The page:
WHAT I HATED
Do I Have to Have a Hated?: I suppose I could be cute here and say I hated that the game had to end, but in truth I felt the game ended exactly when it should have. I've got nothing.
There you have 'em, our arguments for and against Portal 2 as Kotaku's 2011 Game of the Year. We'll have one more argument this week, and then we'll vote and announce the winner on Monday, January 2.
Every popular video game has its following of wishful thinkers, wannabe designers, and straight-up trolls. None has more hard at work on the next title than Half Life 3. And they've been very busy lately.
There is, of course, this total fakey-fake-mcfakerson website, a goldmine of cognitive dissonance that's not even registered to Valve. Then there was this brilliantly unconfirmable pile of horse dung, later debunked and then disavowed by the friend-of-a-friend-of-a-friend who heard from a friend at Valve that Gabe Newell had "authorized" certain people to start leaking about Half Life 3.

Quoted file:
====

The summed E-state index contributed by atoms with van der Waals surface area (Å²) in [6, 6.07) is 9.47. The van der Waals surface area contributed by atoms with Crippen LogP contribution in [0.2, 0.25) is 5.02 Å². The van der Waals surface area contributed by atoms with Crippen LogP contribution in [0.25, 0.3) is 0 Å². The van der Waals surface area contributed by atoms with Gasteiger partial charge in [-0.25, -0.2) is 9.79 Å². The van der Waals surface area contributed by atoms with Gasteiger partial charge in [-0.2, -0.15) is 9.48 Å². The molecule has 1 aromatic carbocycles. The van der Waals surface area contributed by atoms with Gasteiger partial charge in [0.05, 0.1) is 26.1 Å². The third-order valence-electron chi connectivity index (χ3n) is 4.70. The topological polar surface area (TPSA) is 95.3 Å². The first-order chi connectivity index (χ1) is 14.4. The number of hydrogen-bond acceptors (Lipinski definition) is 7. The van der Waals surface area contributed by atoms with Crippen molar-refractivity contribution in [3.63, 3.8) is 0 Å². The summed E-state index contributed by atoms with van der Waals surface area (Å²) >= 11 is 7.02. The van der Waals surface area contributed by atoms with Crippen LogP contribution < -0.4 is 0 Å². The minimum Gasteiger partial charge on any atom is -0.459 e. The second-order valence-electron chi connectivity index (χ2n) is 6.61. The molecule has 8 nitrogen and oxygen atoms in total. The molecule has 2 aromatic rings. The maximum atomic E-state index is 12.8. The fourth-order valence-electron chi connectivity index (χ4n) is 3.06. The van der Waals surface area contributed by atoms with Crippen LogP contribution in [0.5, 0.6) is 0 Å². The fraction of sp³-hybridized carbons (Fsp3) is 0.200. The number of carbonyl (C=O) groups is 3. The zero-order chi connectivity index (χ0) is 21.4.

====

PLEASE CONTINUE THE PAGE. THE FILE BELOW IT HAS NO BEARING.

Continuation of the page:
That hasn't stopped the I-Want-to-Believe Crowd, so late last night, Valve's Chet Faliszek, co-writer on the last two Half-Lifes (and of Portal 2) did the humane thing and took everyone's hope out behind the woodpile and shot it.
"You are being trolled. There is no ARG," Faliszek wrote. "There has been no directive from Gabe to leak anything. That is all false."
Faliszek also specifically debunked the idea that this speech by Wheatley, the Portal 2 AI, in the Spike Video Game Awards a couple weeks ago, contained all sorts of hints and clues and teasers that Half-Life 3 was coming in 2012. "Wheatley's speech was set in Portal 2 fiction—that is all." he said.